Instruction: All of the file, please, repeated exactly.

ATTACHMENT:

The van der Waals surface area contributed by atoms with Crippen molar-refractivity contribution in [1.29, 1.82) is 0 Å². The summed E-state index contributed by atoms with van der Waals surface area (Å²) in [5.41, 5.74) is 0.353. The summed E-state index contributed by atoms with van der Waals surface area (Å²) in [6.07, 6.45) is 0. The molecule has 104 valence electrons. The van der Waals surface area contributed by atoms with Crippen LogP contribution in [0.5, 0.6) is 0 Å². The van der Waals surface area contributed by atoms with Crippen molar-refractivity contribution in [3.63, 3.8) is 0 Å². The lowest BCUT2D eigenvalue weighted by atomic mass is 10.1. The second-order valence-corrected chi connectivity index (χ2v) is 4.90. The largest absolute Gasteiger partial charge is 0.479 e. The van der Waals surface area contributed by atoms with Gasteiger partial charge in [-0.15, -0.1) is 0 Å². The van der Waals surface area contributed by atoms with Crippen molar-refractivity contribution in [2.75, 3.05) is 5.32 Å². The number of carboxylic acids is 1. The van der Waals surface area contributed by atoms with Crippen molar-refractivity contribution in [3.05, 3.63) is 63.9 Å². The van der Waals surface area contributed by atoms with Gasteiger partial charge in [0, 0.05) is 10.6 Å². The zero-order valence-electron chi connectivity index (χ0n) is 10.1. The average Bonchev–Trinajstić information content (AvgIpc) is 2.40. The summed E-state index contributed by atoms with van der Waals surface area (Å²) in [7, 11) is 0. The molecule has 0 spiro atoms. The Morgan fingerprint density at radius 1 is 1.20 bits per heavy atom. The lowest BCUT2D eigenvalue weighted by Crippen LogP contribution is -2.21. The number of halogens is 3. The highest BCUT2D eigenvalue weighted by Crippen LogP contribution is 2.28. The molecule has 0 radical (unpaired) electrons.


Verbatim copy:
The van der Waals surface area contributed by atoms with Crippen molar-refractivity contribution in [1.29, 1.82) is 0 Å². The summed E-state index contributed by atoms with van der Waals surface area (Å²) in [5.41, 5.74) is 0.353. The summed E-state index contributed by atoms with van der Waals surface area (Å²) in [6.07, 6.45) is 0. The molecule has 104 valence electrons. The van der Waals surface area contributed by atoms with Crippen LogP contribution in [0.5, 0.6) is 0 Å². The van der Waals surface area contributed by atoms with Crippen molar-refractivity contribution in [3.63, 3.8) is 0 Å². The lowest BCUT2D eigenvalue weighted by atomic mass is 10.1. The second-order valence-corrected chi connectivity index (χ2v) is 4.90. The largest absolute Gasteiger partial charge is 0.479 e. The van der Waals surface area contributed by atoms with Gasteiger partial charge in [-0.15, -0.1) is 0 Å². The van der Waals surface area contributed by atoms with Crippen molar-refractivity contribution in [2.75, 3.05) is 5.32 Å². The number of carboxylic acids is 1. The van der Waals surface area contributed by atoms with Crippen molar-refractivity contribution in [3.05, 3.63) is 63.9 Å². The van der Waals surface area contributed by atoms with Gasteiger partial charge in [0, 0.05) is 10.6 Å². The zero-order valence-electron chi connectivity index (χ0n) is 10.1. The average Bonchev–Trinajstić information content (AvgIpc) is 2.40. The summed E-state index contributed by atoms with van der Waals surface area (Å²) in [7, 11) is 0. The molecule has 0 spiro atoms. The Morgan fingerprint density at radius 1 is 1.20 bits per heavy atom. The lowest BCUT2D eigenvalue weighted by Crippen LogP contribution is -2.21. The number of halogens is 3. The highest BCUT2D eigenvalue weighted by Crippen LogP contribution is 2.28. The molecule has 0 radical (unpaired) electrons.